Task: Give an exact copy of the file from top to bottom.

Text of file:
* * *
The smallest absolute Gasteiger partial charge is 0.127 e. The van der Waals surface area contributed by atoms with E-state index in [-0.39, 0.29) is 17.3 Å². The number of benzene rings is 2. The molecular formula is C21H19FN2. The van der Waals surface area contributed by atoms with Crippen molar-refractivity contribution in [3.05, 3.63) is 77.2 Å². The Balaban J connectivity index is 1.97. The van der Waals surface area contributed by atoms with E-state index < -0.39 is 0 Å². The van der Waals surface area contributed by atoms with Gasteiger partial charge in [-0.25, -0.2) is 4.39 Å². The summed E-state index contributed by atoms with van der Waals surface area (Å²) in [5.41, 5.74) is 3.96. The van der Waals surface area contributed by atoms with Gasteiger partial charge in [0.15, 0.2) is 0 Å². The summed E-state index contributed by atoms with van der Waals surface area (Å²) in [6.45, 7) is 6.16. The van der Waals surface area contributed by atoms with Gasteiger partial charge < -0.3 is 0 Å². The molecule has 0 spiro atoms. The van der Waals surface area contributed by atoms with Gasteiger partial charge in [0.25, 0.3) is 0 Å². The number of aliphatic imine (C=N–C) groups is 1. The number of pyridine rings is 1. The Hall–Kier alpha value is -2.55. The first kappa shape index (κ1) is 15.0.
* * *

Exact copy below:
The smallest absolute Gasteiger partial charge is 0.127 e. The van der Waals surface area contributed by atoms with E-state index in [-0.39, 0.29) is 17.3 Å². The number of benzene rings is 2. The molecular formula is C21H19FN2. The van der Waals surface area contributed by atoms with Crippen molar-refractivity contribution in [3.05, 3.63) is 77.2 Å². The Balaban J connectivity index is 1.97. The van der Waals surface area contributed by atoms with E-state index < -0.39 is 0 Å². The van der Waals surface area contributed by atoms with Gasteiger partial charge in [-0.25, -0.2) is 4.39 Å². The summed E-state index contributed by atoms with van der Waals surface area (Å²) in [5.41, 5.74) is 3.96. The van der Waals surface area contributed by atoms with Gasteiger partial charge in [0.15, 0.2) is 0 Å². The summed E-state index contributed by atoms with van der Waals surface area (Å²) in [6.45, 7) is 6.16. The van der Waals surface area contributed by atoms with Gasteiger partial charge < -0.3 is 0 Å². The molecule has 0 spiro atoms. The van der Waals surface area contributed by atoms with Gasteiger partial charge in [0.25, 0.3) is 0 Å². The number of aliphatic imine (C=N–C) groups is 1. The number of pyridine rings is 1. The Hall–Kier alpha value is -2.55. The first kappa shape index (κ1) is 15.0.